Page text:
March 19, 2009 / 2:42 AM / 10 years ago

U.S. regulators ignored red flags on risk: GAO

WASHINGTON (Reuters) - The U.S. government’s hodgepodge of financial regulatory agencies failed to take a big-picture view of risk and ignored red flags in the current economic crisis, a government report said on Wednesday.

The House Financial Services Subcommittee on Capital Markets, Insurance, and Government Sponsored Enterprises swears in (L-R) Scott Polakoff, Acting Director of the U.S. Office of Thrift Supervision, Joel Ario, Insurance Commissioner for the State of Pennsylvania, testifying on behalf of the National Association of Insurance Commissioners, Orice M. Williams, Director of Financial Markets and Community Investment at the U.S. Government Accountability Office and Rodney Clark, Managing Director of Insurance Ratings for Standard & Poor's to testify on "American International Group's Impact on the Global Economy: Before, During, and After Federal Intervention" before hearing testimony from AIG CEO Edward Liddy on Capitol Hill in Washington, March 18, 2009. REUTERS/Jason Reed

“Regulators did not effectively address the weaknesses or in some cases fully appreciate their magnitude, until the institutions were stressed,” Orice Williams, director of financial markets and community development at the Government Accountability Office, told a Senate panel.

“No regulator systematically looks across institutions to identify factors that could affect the overall financial system,” the report said.

Policymakers are considering giving increased authority to one regulator, possibly the Fed or FDIC, to be a systemic risk regulator that would have broad authority to monitor and manage risk across firms and products.

The ranking Republican Senator on the panel blasted the regulators.

“Welcome back from the vacations you’ve been taking for the past five years,” said Jim Bunning of Kentucky. “The regulators should have stopped the risk takers taking undue risk with taxpayers’ money or with equity that has been invested.”

The GAO studied a sample of financial institution reviews by regulators between December of 2008 and March 2009. It did not identify the banks.

A slew of regulators with differing responsibilities, including the Federal Reserve, the Securities and Exchange Commission, the Federal Deposit Insurance Corp and several others, in some cases did identify risk but did not act on it, the report said.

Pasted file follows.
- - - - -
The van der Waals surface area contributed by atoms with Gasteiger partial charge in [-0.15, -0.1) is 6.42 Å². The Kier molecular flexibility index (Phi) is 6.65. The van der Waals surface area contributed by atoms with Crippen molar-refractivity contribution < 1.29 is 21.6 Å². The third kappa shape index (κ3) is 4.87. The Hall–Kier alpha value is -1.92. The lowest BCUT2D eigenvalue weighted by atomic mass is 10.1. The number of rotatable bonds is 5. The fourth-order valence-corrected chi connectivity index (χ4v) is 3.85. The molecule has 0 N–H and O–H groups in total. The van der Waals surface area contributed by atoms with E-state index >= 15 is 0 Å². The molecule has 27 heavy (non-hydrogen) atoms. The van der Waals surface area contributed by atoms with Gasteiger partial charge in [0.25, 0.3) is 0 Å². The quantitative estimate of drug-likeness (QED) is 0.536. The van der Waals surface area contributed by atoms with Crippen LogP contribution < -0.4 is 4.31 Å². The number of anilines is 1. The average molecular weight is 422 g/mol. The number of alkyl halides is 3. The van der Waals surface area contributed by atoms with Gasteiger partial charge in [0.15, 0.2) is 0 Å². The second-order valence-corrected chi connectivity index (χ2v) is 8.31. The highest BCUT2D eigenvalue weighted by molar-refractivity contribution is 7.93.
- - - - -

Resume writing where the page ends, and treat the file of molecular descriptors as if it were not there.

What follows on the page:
In some cases, regulators conceded that they relied on corporate management’s descriptions of risk, including in the subprime mortgage area, according to the report.

Sen. Jack Reed of Rhode Island, the panel’s chairman, asked if the regulators agreed with the report’s assessment that they relied too much on management’s representation of risk.

“There is an element of truth to that,” said Scott Polakoff, acting director of the Office of Thrift Supervision. He also said all financial services should be regulated in the same manner.

Orice Williams, Director of Financial Markets and Community Investment in the U.S. Government Accountability Office testifies before the House Financial Services Subcommittee on Capital Markets, Insurance, and Government Sponsored Enterprises on "American International Group's Impact on the Global Economy: Before, During, and After Federal Intervention" ahead of testimony from AIG CEO Edward Liddy on Capitol Hill in Washington, March 18, 2009. REUTERS/Jason Reed

NO STRESS TESTS AT BIG BANKS

The report also cited a 2006 review by the Federal Reserve in which the central bank found that none of the huge financial organizations it regulates had done systemwide ‘stress tests’ in which they tested risk for different scenarios.

“In these instances, regulators told us that they did not fully appreciate the risks to the institutions under review or the implications” to the larger system, the report said.

Roger Cole, the Federal Reserve’s director of banking supervision and regulation, said that same example highlights the Fed’s oversight.

“We used that as a major tool in terms of pushing on those firms ... (we) said ‘look, you need to do more here,’” Cole said.

Representatives from the major regulators told the panel they had been improving their risk identification practices since the crisis began.

“From 2004 to 2007 I think we all saw the accumulation of risk,” said Timothy Long, a senior deputy controller at the Office of the Comptroller, noting the warnings and other actions it took.

But he conceded: “We did not rein in the excesses driven by the market.”

Reporting by Kim Dixon; Editing by Gary Hill, Andre Grenon

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